What is the attitude of desire?

Philosophical Psychology (forthcoming)
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Abstract

I defend a view of the attitude of desire against a close rival. Both views are versions of “the guise of the good” thesis. The guise of the good says that a desire for P involves P appearing good in some respect. I defend a content-based account of value appearances against an attitude-based account. On the content view, a desire for P represents P as good while the attitude of that desire presents P’s value as true. In other words, a desire for P presents it as true that P is good. The attitude view says that a desire represents P non-evaluatively while the attitude of that desire presents P as good. In other words, a desire for P presents P as good. The attitude view struggles to explain the relationship between the qualitative character of desires and appearances of value. It must either implausibly deny that there is a close relationship between the two, or explain the relationship by introducing a poorly motivated, revisionist mental ontology. In the present state of the debate between the two views, this problem tips the scales in favor of the content view.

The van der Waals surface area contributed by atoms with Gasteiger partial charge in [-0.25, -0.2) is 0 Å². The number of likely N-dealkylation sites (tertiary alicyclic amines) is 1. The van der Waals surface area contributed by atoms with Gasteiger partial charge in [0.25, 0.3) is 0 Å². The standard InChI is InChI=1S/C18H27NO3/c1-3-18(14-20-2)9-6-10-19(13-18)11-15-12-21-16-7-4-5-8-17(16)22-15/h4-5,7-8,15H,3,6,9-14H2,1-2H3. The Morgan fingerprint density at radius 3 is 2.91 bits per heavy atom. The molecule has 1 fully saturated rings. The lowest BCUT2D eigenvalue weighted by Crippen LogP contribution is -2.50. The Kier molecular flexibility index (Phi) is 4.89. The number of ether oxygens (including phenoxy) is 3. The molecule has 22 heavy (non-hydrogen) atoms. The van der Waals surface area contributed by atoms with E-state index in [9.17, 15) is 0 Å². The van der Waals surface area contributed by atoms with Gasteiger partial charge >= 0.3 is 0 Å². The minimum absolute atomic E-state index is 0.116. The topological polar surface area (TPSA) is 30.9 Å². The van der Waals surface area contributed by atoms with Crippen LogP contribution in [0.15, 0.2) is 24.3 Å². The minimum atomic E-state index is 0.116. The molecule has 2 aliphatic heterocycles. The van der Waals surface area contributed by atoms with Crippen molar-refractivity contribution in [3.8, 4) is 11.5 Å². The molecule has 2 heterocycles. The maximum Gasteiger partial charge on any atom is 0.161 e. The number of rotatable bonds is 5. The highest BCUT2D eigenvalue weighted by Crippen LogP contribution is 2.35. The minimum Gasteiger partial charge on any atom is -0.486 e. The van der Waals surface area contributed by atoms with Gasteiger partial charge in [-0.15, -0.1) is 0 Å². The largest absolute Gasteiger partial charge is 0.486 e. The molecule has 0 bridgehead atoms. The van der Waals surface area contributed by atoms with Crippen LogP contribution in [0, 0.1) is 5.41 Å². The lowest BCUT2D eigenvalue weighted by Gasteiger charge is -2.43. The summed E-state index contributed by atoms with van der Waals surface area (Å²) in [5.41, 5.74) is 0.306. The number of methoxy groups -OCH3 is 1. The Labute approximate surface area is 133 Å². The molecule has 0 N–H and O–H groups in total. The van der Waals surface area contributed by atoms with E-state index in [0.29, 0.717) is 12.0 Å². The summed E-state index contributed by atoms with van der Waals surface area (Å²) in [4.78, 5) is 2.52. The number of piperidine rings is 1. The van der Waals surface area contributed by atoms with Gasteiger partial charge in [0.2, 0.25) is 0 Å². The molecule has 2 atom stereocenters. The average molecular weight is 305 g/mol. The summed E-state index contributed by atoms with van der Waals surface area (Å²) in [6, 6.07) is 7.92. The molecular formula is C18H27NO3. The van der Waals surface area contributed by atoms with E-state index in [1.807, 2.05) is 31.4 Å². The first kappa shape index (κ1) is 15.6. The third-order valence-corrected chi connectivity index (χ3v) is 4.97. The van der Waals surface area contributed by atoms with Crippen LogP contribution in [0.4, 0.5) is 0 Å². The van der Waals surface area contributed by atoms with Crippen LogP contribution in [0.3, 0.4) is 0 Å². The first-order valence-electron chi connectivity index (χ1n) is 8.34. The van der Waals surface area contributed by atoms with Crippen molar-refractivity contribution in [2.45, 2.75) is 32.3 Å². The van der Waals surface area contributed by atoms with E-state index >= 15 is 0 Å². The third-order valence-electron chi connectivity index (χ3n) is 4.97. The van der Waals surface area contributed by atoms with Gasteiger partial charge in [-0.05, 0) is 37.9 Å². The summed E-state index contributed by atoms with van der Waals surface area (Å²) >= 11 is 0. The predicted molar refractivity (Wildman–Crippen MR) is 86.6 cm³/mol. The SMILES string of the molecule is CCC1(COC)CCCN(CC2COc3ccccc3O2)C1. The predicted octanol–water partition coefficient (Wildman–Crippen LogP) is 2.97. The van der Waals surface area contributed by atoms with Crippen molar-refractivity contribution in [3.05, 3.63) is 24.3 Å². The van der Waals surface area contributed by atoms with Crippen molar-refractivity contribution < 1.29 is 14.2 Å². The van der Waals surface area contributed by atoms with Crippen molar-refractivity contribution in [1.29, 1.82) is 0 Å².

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Kael McCormack
University of Antwerp

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References found in this work

What we owe to each other.Thomas Scanlon - 1998 - Cambridge, Mass.: Belknap Press of Harvard University Press.
Intention.G. E. M. Anscombe - 1957 - Proceedings of the Aristotelian Society 57:321-332.
Emotions as Attitudes.Julien A. Deonna & Fabrice Teroni - 2015 - Dialectica 69 (3):293-311.
The authority of affect.Mark Johnston - 2001 - Philosophy and Phenomenological Research 63 (1):181-214.

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